Thursday, 5 February 2009

A history of Spain in stickers (part 2 The Left)

One of the funny things about Spanish Stalinism (and there are very few funny things about Spanish Stalinism) is how dramatically its experiences affected the rest of its European sister parties. The legacy of its time in government during the Civil War was that the party ended up full of middle-class lefties, who wanted a Republic of order, stability and well, whisper it, capitalism. These people were also the core of the party´s elite in exile, and when they came back they behaved in the same way. Despite brief flirtations with guerrilla expeditions after World War 2 (Tito´s exploits evidently got them over-excited), they generally stuck to pretty moderate stuff when opposing the Generalisimo, even to the extent that their present trade union the CC.OO derives loosely from their infiltration of the old Franquista state-sponsored trade unions. It´s not surprising they invented Stalinism-lite aka Euro-Communism (a sort of social democratic cheerleading squad for third world revolutionaries), which then spread around Western Europe. These days they´re light on street presence, but are the largest component of third biggest party in national elections (Izqueirda Unida). You can still find their wee ones (the Unión de Juventudes Comunistas de España) running around putting up stickers like this one about the Battle of Berlin. Of course when you´re a minority of the government, nothing attracts the otherwise disillusioned kiddies like your "glorious" antifascist past and some nice red flags.

Also unsurprising, that they spawned some "return to real coke" communists (err... anti-revisionists maybe?), who go around being all early 30s sectarian. Welcome to the Partido Comunista de los Pueblos de España (PCPE) and their especially charming youth section the CJC (Colectivos de Jóvenes Comunistas). They´re loving their hammer and sickles too, but not in the Reichstag planting way, but in declaring whole neighbourhoods their territory. This was in Lavapies, the city centre´s most mixed and most proley barrio. It reads Antifascist Workers Neighbourhood. Bolshier and much less mainstream than the PCE/IU, the PCPE was founded back in the 1980s, when everyone registered that the PCE weren´t going to take over, and some people got nostalgic for the idea that Marxist-Leninism might actually mean challenging capitalism. They´ve a few thousand members apparently, but never poll anywhere near six figures nationally. The kiddies website is full of affection for all sorts of noxious third-world dictatorships and other such third worldist crap that gets Rage Against the Machine fans excited.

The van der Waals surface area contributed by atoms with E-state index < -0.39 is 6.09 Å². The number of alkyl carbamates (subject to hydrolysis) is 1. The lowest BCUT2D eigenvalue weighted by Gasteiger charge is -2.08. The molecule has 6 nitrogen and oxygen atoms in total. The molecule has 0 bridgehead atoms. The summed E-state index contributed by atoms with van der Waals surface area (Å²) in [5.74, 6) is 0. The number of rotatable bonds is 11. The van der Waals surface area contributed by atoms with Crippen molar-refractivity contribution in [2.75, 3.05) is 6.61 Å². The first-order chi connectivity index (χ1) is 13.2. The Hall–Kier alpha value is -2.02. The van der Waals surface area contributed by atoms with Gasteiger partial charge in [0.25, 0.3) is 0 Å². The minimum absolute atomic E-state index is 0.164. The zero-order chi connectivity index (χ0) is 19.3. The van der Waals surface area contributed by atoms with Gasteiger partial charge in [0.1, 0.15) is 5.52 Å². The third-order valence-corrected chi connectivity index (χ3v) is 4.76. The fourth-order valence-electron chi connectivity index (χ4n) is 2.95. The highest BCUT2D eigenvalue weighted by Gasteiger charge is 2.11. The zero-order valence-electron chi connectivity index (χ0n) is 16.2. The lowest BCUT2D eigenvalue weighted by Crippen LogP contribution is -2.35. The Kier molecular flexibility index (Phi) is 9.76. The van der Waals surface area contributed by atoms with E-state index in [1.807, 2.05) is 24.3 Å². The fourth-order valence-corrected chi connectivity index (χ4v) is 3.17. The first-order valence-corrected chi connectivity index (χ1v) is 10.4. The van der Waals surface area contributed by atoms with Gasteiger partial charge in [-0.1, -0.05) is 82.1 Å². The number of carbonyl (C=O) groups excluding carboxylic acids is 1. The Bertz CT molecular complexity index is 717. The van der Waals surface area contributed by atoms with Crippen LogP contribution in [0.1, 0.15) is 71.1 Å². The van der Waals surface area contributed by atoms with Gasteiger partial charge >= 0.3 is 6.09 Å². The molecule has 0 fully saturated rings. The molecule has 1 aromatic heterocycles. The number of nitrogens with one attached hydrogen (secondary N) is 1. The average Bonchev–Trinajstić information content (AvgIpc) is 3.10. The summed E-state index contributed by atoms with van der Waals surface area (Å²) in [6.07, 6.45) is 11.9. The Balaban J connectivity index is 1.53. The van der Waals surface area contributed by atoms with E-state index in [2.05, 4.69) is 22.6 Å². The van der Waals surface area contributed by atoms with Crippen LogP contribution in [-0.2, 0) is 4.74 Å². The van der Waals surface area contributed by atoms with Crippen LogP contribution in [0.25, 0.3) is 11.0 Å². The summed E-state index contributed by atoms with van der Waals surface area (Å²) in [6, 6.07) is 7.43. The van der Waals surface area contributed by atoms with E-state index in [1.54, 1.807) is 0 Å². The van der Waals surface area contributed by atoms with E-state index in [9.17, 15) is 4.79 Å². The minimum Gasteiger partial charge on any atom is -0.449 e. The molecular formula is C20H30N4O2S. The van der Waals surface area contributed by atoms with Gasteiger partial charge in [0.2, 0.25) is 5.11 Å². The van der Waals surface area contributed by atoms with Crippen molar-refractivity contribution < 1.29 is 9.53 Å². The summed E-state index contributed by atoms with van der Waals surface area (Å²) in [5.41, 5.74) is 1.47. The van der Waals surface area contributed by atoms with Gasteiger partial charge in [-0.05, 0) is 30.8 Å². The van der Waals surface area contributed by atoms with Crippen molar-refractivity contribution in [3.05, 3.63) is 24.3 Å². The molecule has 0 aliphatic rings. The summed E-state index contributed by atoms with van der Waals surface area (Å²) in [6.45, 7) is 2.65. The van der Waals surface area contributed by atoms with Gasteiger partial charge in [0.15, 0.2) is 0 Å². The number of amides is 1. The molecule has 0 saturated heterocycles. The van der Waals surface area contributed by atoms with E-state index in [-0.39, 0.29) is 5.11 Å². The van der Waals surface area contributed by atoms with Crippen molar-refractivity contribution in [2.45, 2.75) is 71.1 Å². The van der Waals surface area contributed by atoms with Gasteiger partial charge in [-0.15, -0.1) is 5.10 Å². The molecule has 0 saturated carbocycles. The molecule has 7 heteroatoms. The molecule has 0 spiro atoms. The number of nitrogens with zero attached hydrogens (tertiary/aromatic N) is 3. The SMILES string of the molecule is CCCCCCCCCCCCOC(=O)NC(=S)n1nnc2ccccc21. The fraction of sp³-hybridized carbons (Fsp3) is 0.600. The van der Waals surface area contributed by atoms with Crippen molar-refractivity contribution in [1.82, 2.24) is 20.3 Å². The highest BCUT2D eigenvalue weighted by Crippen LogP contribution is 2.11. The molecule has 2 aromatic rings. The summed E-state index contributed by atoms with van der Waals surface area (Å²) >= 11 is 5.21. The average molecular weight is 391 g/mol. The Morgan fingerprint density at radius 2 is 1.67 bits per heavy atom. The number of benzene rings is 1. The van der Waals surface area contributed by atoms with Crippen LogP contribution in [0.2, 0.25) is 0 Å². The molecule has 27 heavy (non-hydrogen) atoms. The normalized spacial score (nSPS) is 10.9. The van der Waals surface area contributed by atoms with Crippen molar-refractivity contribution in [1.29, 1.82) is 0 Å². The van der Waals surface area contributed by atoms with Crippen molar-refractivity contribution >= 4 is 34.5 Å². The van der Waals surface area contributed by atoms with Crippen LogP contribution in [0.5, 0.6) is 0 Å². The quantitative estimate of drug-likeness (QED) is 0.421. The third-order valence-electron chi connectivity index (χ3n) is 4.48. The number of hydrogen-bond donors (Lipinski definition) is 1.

As a interesting sideline they also seem to fish quite effectively in the pool marked ´antisocial punky squatters who are confused about what they want´, through various ´independentist youth groups´. The fact that Spain is more or less four or five different countries shoe-horned together by historical coincidence, means that some kids get terribly excited by the idea of liberating their socialist homeland. Like these funny Jaleo!!! kids (and yes, the exclamation marks are in the name). Who were busily plastering Cordoba with these smart looking posters for a free and socialist Andalucía. You see the same thing in other cities, youngsters who live in squats and want to break off pieces of Spain (almost every CSO - Occupied Social Centre in Bilbao has a flag of the Basque homeland on it...), and aren´t really sure whether they´re Anarchists, National Liberationists, Guevarists or some unworldly mix of all of the above.

Finally, there´s my lot, who probably on balance who got more material stuck to walls than anyone else in the city. I don´t know if there´s more of us, or just that we love stickers (anarchists looove stickers), but they´re everywhere. It´s a reassuring feeling to know that one of yours has already been past here recently. This one says (I think ... wasn´t sure about the expression, any Spanish speakers want to explain that one?), "Working week of 65 hours? We will see the faces!!", part of the campaign against a proposed sixty five hour working week. The CNT in Madrid these days is a couple of thousand ish I think, they´ve a nice office in Plaza Tirso de Molina (you can´t miss it there´s a big banner on the 2nd floor), which I presume was paid for or given in recompense for, all the stuff that the Francoists took off them. The CNT is apparently in a period of moderate growth after dropping first from the Civil War high of 2-3 million, to the post-Franco opening of maybe as much as 500,000, to a modern union of 10,000 members with a lot more people influenced by it. The split from the 1980s is a bit more moderate and has about six times that ...

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